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Ten Greatest Music Videos Of 2010

Ten Greatest Music Videos Of 2010 (photo)

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We’ve premiered quite a few magnificent music videos this year, and some of the best to be seen anywhere just in the past few months, if I dare say. Since there are far too many shot for any one person to see them all, inevitably, all the issues of bias and subjectivity that apply to any list of creative works are compounded here by sheer volume. But, dear reader, the very fact that we’ve been intimately in the loop with many of the finest pairings of sound and vision in recent months gives us a slight edge in preparing such a list. Admittedly, some of the following videos premiered here on IFC, but all of them earned their place in this list because they rose above the rest with noteworthy execution and immense style.


10. Rachel Goodrich, “Light Bulb”

Rachel Goodrich’s vaudeville indie pop tune “Light Bulb,” featured in “Weeds,” was the subject of a video contest held by Miami’s Sweat Records. This entry directed by Lucas Leyva, didn’t win (it came in 2nd), but it’s awesome juxtaposition of Goodrich’s whimsical song with Miami thug life easily makes it one of the best videos of the year in my book.


9. Röyksopp, “Senior Living”

At about ten minutes long and incorporating multiple tracks off of Röyksopp’s album, “Senior,” this counts as a short film as much as music video, and it won’t be the last one on this list. Still, it falls decidedly into the music camp for our purposes, lacking any real deep narrative angle. I still can’t believe this is actually the city of Detroit. Knowing that makes this dystopian vision of three babes wandering through a zombie and wolf-filled hellscape even more freaked out.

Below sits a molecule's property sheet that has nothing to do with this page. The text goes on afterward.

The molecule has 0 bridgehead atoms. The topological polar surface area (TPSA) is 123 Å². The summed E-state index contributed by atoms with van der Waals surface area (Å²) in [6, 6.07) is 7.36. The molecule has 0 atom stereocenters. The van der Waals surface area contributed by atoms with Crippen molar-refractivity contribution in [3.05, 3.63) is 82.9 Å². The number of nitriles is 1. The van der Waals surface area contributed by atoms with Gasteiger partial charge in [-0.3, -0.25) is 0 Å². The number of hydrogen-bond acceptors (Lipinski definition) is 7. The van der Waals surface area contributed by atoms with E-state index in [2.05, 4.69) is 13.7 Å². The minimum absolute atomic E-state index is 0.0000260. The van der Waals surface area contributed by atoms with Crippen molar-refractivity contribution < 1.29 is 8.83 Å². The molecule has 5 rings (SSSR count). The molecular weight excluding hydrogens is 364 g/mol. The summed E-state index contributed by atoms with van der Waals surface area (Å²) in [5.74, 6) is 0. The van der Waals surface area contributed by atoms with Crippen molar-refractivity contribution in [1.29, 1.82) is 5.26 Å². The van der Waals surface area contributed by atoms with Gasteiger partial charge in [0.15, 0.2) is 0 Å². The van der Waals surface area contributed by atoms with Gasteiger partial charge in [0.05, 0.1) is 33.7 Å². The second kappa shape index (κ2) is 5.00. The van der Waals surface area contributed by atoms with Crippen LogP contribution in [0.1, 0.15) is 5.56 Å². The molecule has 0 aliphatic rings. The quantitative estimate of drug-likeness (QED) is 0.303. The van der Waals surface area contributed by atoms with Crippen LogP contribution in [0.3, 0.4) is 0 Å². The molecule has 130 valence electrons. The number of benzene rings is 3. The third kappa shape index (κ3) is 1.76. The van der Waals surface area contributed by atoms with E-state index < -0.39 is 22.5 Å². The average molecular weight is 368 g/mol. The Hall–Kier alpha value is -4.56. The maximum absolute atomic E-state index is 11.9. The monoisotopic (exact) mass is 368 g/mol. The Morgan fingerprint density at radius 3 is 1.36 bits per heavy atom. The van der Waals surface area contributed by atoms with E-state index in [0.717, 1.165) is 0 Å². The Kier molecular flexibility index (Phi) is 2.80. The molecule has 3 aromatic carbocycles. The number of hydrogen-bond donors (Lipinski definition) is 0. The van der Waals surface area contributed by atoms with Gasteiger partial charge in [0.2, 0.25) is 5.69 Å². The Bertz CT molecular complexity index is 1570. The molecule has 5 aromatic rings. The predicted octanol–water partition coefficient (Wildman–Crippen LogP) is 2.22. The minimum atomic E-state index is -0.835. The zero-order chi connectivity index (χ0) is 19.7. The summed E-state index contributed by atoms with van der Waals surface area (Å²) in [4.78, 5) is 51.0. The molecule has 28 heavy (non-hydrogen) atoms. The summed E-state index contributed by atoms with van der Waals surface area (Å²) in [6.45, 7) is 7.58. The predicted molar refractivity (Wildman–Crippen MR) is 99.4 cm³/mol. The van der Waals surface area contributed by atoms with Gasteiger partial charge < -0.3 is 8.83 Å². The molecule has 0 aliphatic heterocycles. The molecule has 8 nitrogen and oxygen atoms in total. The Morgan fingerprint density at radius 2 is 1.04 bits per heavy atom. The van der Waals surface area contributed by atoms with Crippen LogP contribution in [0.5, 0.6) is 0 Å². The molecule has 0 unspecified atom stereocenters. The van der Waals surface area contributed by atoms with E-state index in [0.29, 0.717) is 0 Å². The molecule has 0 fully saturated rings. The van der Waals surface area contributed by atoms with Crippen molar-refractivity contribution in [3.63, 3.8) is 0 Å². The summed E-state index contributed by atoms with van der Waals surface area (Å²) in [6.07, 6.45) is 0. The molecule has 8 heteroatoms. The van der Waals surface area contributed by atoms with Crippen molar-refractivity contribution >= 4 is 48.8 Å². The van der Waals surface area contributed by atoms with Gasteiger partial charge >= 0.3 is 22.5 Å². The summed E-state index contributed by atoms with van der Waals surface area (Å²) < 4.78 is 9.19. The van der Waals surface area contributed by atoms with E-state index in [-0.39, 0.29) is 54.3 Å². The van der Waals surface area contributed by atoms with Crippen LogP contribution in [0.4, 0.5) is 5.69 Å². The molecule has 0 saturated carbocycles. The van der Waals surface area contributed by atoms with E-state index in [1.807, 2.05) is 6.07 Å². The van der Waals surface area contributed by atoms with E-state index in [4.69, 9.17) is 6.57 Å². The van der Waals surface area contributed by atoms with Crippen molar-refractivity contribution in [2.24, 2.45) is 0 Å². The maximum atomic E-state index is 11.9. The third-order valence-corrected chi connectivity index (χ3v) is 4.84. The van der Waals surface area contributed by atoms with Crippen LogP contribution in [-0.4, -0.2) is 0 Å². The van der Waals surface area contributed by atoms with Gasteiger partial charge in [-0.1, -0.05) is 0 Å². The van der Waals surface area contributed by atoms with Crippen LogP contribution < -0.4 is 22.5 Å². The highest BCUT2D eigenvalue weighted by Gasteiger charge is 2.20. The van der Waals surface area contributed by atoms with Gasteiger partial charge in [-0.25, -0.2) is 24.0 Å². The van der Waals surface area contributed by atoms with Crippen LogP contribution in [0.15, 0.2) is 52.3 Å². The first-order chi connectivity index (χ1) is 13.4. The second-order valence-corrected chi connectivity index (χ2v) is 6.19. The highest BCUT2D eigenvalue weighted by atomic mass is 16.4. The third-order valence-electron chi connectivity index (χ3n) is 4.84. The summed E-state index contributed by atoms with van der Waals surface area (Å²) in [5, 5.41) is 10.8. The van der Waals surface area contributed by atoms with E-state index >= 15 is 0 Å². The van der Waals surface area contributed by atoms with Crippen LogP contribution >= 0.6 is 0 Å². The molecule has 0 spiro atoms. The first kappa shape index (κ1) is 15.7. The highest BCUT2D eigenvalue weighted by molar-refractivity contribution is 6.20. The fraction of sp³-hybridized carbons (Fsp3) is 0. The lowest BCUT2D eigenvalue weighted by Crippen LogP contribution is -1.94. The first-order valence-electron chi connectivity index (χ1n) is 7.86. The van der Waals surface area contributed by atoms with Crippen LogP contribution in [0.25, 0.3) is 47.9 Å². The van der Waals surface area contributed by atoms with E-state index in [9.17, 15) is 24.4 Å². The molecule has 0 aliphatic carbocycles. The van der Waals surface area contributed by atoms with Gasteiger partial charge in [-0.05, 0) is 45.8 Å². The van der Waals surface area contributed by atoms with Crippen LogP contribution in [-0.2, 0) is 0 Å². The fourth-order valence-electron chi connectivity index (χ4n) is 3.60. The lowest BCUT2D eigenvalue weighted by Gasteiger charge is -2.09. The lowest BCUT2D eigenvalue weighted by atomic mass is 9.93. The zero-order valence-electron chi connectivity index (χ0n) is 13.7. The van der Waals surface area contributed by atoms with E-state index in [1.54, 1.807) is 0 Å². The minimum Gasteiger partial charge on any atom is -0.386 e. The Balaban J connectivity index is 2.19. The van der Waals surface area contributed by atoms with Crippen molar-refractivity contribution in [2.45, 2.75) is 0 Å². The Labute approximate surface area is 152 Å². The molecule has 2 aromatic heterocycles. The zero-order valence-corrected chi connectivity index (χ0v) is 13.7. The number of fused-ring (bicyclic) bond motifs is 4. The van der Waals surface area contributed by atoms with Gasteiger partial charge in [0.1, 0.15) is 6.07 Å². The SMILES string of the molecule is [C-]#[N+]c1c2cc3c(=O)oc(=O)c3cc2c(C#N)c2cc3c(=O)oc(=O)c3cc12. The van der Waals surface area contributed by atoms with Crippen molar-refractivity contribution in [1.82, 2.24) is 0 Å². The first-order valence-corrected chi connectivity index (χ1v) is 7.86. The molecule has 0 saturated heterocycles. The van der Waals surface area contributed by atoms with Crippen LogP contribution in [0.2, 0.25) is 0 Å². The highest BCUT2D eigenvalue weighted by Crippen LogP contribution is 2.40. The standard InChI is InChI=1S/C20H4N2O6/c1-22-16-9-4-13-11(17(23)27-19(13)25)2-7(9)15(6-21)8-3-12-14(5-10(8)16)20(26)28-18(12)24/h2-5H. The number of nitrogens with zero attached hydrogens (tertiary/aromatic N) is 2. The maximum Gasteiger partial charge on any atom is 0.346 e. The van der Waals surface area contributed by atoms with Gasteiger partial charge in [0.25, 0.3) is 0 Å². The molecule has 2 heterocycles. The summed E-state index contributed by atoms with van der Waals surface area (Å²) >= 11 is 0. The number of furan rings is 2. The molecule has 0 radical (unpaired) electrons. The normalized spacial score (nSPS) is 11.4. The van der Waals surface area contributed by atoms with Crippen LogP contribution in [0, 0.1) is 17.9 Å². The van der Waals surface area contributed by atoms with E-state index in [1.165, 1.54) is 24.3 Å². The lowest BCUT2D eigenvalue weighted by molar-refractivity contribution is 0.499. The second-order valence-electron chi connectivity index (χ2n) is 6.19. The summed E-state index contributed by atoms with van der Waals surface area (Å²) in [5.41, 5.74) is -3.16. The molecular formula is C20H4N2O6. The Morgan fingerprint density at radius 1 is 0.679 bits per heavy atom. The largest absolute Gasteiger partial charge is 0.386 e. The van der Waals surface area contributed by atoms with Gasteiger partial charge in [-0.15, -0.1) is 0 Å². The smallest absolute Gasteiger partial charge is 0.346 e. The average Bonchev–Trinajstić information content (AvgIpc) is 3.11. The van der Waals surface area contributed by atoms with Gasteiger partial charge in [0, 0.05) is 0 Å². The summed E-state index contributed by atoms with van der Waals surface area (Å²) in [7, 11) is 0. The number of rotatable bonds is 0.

8. Die Antwoord, “Zef Side”

If this list were the Most Blown Out videos of the year, I’d have to put this one first. Everything about it is too severe, from Yo-Landi’s hair, to Ninja’s junk swinging. This video pretty much landed Die Antwoord a record deal with Interscope. They just brought “that next level shit,” and brought it hard.


7. Arcade Fire, “Suburbs”

New roads and tidy lawns can’t hide the menace lurking in Spike Jones’ take on the suburbs. What begins as good times biking around the neighborhood turns to calamity, as these kids come of age in a police state.


6. Grinderman, “Heathen Child” (NSFW?)

Director John Hillcoat (“The Road,” “The Proposition”), has Nick Cave, Warren Ellis and crew depicted as Classical Gods firing raw power out of their eyes and arses all while a girl of questionable age sucks her thumb in a bathtub waiting for the Wolfman to come. Rabid, filthy, awesome stuff.


5. Sharon Jones & The Dap-Kings, “Game Gets Old: the Trilogy”

Director Philip Di Fiore loves the look of old Blue Note record covers and photographs and wanted to create a world that brought that look to life with Sharon Jones & The Dap-Kings. The result was a three-part series, which combined was the authentically vintage, “Game Gets Old: the Trilogy.” Shot on 35mm Panavision with an anamorphic lens from 1964, you’d be hard pressed to guess this was made in 2010 if you just stumbled upon it. Sharon Jones and the baddest horn section in Brooklyn more than look the part too, no one keeps it as real as they do.


4. Mark Ronson & The Business Intl, “The Bike Song”